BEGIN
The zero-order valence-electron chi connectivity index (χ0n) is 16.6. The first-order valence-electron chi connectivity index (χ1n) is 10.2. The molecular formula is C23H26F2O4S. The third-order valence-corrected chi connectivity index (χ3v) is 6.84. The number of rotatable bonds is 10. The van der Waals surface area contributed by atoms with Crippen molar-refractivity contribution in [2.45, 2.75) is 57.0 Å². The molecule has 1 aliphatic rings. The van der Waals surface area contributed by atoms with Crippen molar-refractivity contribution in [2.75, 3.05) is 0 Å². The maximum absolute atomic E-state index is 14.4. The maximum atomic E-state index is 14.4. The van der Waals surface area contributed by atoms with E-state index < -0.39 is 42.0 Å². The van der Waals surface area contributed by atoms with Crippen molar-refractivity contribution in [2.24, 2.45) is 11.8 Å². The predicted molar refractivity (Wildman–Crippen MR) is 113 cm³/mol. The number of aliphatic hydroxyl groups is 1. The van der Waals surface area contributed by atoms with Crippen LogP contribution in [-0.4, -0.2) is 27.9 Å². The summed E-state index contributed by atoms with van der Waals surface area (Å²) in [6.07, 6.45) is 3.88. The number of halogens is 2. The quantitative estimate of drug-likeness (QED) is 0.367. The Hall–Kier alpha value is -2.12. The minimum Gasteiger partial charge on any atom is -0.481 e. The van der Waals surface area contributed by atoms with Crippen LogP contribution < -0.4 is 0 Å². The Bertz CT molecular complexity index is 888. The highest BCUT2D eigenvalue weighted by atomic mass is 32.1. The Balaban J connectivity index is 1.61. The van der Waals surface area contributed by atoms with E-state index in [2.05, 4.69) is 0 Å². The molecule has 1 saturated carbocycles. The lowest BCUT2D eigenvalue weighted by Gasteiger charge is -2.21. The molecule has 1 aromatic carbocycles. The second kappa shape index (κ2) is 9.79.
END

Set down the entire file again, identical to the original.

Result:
The zero-order valence-electron chi connectivity index (χ0n) is 16.6. The first-order valence-electron chi connectivity index (χ1n) is 10.2. The molecular formula is C23H26F2O4S. The third-order valence-corrected chi connectivity index (χ3v) is 6.84. The number of rotatable bonds is 10. The van der Waals surface area contributed by atoms with Crippen molar-refractivity contribution in [2.45, 2.75) is 57.0 Å². The molecule has 1 aliphatic rings. The van der Waals surface area contributed by atoms with Crippen molar-refractivity contribution in [2.75, 3.05) is 0 Å². The maximum absolute atomic E-state index is 14.4. The maximum atomic E-state index is 14.4. The van der Waals surface area contributed by atoms with E-state index < -0.39 is 42.0 Å². The van der Waals surface area contributed by atoms with Crippen molar-refractivity contribution in [2.24, 2.45) is 11.8 Å². The predicted molar refractivity (Wildman–Crippen MR) is 113 cm³/mol. The number of aliphatic hydroxyl groups is 1. The van der Waals surface area contributed by atoms with Crippen LogP contribution in [-0.4, -0.2) is 27.9 Å². The summed E-state index contributed by atoms with van der Waals surface area (Å²) in [6.07, 6.45) is 3.88. The number of halogens is 2. The quantitative estimate of drug-likeness (QED) is 0.367. The Hall–Kier alpha value is -2.12. The minimum Gasteiger partial charge on any atom is -0.481 e. The van der Waals surface area contributed by atoms with Crippen LogP contribution < -0.4 is 0 Å². The Bertz CT molecular complexity index is 888. The highest BCUT2D eigenvalue weighted by atomic mass is 32.1. The Balaban J connectivity index is 1.61. The van der Waals surface area contributed by atoms with E-state index in [2.05, 4.69) is 0 Å². The molecule has 1 saturated carbocycles. The lowest BCUT2D eigenvalue weighted by Gasteiger charge is -2.21. The molecule has 1 aromatic carbocycles. The second kappa shape index (κ2) is 9.79.